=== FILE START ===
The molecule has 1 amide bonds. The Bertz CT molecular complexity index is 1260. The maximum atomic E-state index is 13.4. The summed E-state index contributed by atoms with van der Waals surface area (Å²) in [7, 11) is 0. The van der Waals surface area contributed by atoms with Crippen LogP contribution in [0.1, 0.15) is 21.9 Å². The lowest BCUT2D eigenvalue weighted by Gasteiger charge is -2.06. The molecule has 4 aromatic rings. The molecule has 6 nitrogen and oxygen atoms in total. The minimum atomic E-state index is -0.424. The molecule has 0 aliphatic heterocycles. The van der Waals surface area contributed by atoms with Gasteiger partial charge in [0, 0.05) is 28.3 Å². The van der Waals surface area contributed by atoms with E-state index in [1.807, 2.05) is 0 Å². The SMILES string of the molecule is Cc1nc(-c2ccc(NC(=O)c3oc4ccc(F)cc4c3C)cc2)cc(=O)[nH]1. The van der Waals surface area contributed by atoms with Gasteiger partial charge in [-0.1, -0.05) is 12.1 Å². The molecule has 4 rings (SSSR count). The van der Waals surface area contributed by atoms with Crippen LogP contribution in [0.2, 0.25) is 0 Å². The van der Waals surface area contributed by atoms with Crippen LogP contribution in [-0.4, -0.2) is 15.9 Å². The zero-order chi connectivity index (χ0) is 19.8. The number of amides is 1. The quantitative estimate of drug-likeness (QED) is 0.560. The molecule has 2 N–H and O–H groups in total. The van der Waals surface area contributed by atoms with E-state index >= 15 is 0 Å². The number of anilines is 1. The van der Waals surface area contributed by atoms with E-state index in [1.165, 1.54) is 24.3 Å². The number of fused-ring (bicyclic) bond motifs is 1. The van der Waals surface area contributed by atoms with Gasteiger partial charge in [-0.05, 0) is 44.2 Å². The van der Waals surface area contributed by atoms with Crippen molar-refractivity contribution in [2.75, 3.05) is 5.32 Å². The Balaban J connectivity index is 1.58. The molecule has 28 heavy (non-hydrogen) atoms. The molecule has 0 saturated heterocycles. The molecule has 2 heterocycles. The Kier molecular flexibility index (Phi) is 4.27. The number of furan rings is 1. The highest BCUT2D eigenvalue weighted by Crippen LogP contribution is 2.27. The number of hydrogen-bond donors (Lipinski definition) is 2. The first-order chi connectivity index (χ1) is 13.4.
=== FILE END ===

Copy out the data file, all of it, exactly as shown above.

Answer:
The molecule has 1 amide bonds. The Bertz CT molecular complexity index is 1260. The maximum atomic E-state index is 13.4. The summed E-state index contributed by atoms with van der Waals surface area (Å²) in [7, 11) is 0. The van der Waals surface area contributed by atoms with Crippen LogP contribution in [0.1, 0.15) is 21.9 Å². The lowest BCUT2D eigenvalue weighted by Gasteiger charge is -2.06. The molecule has 4 aromatic rings. The molecule has 6 nitrogen and oxygen atoms in total. The minimum atomic E-state index is -0.424. The molecule has 0 aliphatic heterocycles. The van der Waals surface area contributed by atoms with Gasteiger partial charge in [0, 0.05) is 28.3 Å². The van der Waals surface area contributed by atoms with E-state index in [1.807, 2.05) is 0 Å². The SMILES string of the molecule is Cc1nc(-c2ccc(NC(=O)c3oc4ccc(F)cc4c3C)cc2)cc(=O)[nH]1. The van der Waals surface area contributed by atoms with Gasteiger partial charge in [-0.1, -0.05) is 12.1 Å². The molecule has 4 rings (SSSR count). The van der Waals surface area contributed by atoms with Crippen LogP contribution in [0.2, 0.25) is 0 Å². The van der Waals surface area contributed by atoms with Crippen LogP contribution in [-0.4, -0.2) is 15.9 Å². The zero-order chi connectivity index (χ0) is 19.8. The number of amides is 1. The quantitative estimate of drug-likeness (QED) is 0.560. The molecule has 2 N–H and O–H groups in total. The van der Waals surface area contributed by atoms with E-state index >= 15 is 0 Å². The number of anilines is 1. The van der Waals surface area contributed by atoms with E-state index in [1.165, 1.54) is 24.3 Å². The number of fused-ring (bicyclic) bond motifs is 1. The van der Waals surface area contributed by atoms with Gasteiger partial charge in [-0.05, 0) is 44.2 Å². The van der Waals surface area contributed by atoms with Crippen molar-refractivity contribution in [2.75, 3.05) is 5.32 Å². The Balaban J connectivity index is 1.58. The molecule has 28 heavy (non-hydrogen) atoms. The molecule has 0 saturated heterocycles. The molecule has 2 heterocycles. The Kier molecular flexibility index (Phi) is 4.27. The number of furan rings is 1. The highest BCUT2D eigenvalue weighted by Crippen LogP contribution is 2.27. The number of hydrogen-bond donors (Lipinski definition) is 2. The first-order chi connectivity index (χ1) is 13.4.